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@tootallnate/once

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    @tootallnate/once

Creates a Promise that waits for a single event


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Package description

What is @tootallnate/once?

The @tootallnate/once package is designed to ensure a given function can only be called once. It is particularly useful in scenarios where you want to prevent duplicate execution of event handlers or other functions that should only run a single time during the lifecycle of an application.

What are @tootallnate/once's main functionalities?

Ensuring a function is only called once

This feature allows you to wrap any function with `once` to ensure it can only be executed a single time. Subsequent calls to the wrapped function will have no effect, preventing duplicate execution.

const once = require('@tootallnate/once');

function myFunction() {
  console.log('This will only be logged once.');
}

const wrappedFunction = once(myFunction);
wrappedFunction(); // Logs: 'This will only be logged once.'
wrappedFunction(); // Does nothing on subsequent calls.

Other packages similar to @tootallnate/once

Readme

Source

@tootallnate/once

Creates a Promise that waits for a single event

Installation

Install with npm:

$ npm install @tootallnate/once

API

once(emitter: EventEmitter, name: string, opts?: OnceOptions): Promise<[...Args]>

Creates a Promise that waits for event name to occur on emitter, and resolves the promise with an array of the values provided to the event handler. If an error event occurs before the event specified by name, then the Promise is rejected with the error argument.

import once from '@tootallnate/once';
import { EventEmitter } from 'events';

const emitter = new EventEmitter();

setTimeout(() => {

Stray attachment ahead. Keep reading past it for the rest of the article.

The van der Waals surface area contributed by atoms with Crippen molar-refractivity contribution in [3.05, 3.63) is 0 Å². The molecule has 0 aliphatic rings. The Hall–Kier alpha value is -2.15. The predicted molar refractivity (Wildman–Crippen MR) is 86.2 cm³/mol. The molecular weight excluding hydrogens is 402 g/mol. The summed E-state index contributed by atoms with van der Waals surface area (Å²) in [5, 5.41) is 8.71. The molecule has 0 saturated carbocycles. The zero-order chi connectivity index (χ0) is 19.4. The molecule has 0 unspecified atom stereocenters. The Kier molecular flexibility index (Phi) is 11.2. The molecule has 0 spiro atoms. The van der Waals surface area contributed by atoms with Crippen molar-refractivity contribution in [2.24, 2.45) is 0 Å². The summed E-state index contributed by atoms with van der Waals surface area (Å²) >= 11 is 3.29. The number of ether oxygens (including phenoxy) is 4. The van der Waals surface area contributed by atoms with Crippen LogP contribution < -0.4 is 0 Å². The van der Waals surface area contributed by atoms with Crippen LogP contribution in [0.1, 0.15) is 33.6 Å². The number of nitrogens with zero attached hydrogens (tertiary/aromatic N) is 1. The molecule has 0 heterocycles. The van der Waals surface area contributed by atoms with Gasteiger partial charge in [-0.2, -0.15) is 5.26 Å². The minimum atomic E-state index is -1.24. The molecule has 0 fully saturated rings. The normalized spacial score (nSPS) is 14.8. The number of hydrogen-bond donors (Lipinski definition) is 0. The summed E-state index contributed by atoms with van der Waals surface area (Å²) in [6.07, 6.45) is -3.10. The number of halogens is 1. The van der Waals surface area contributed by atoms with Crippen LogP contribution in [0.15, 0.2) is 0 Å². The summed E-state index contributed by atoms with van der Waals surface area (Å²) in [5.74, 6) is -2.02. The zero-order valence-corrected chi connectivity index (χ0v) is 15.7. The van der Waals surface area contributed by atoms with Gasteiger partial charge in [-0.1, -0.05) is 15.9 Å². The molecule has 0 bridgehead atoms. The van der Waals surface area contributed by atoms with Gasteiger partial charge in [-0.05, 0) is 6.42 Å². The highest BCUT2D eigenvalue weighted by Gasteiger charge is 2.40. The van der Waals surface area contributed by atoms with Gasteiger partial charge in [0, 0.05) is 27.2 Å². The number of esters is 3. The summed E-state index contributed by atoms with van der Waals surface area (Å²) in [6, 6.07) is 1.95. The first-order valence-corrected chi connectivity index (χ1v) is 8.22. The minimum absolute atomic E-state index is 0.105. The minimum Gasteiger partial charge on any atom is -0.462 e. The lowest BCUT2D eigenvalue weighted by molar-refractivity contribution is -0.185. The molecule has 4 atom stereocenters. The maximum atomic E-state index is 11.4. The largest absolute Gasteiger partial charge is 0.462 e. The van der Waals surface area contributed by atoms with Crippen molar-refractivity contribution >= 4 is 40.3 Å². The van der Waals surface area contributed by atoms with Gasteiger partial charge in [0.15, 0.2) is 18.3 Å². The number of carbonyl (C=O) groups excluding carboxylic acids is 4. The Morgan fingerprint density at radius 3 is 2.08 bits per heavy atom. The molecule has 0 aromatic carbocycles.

emitter.emit('foo', 'bar');
}, 100);

const [result] = await once(emitter, 'foo');
console.log({ result });
// { result: 'bar' }
Promise Strong Typing

The main feature that this module provides over other "once" implementations is that the Promise that is returned is strongly typed based on the type of emitter and the name of the event. Some examples are shown below.

The process "exit" event contains a single number for exit code:

const [code] = await once(process, 'exit');
//     ^ number

A child process "exit" event contains either an exit code or a signal:

const child = spawn('echo', []);
const [code, signal] = await once(child, 'exit');
//     ^ number | null
//           ^ string | null

A forked child process "message" event is type any, so you can cast the Promise directly:

const child = fork('file.js');

// With `await`
const [message, _]: [WorkerPayload, unknown] = await once(child, 'message');

// With Promise
const messagePromise: Promise<[WorkerPayload, unknown]> = once(child, 'message');

// Better yet would be to leave it as `any`, and validate the payload
// at runtime with i.e. `ajv` + `json-schema-to-typescript`

If the TypeScript definition does not contain an overload for the specified event name, then the Promise will have type unknown[] and your code will need to narrow the result manually:

interface CustomEmitter extends EventEmitter {
    on(name: 'foo', listener: (a: string, b: number) => void): this;
}

const emitter: CustomEmitter = new EventEmitter();

// "foo" event is a defined overload, so it's properly typed
const fooPromise = once(emitter, 'foo');
//    ^ Promise<[a: string, b: number]>

// "bar" event in not a defined overload, so it gets `unknown[]`
const barPromise = once(emitter, 'bar');
//    ^ Promise<unknown[]>

OnceOptions

  • signal - AbortSignal instance to unbind event handlers before the Promise has been fulfilled.

FAQs

Last updated on 27 Sep 2021

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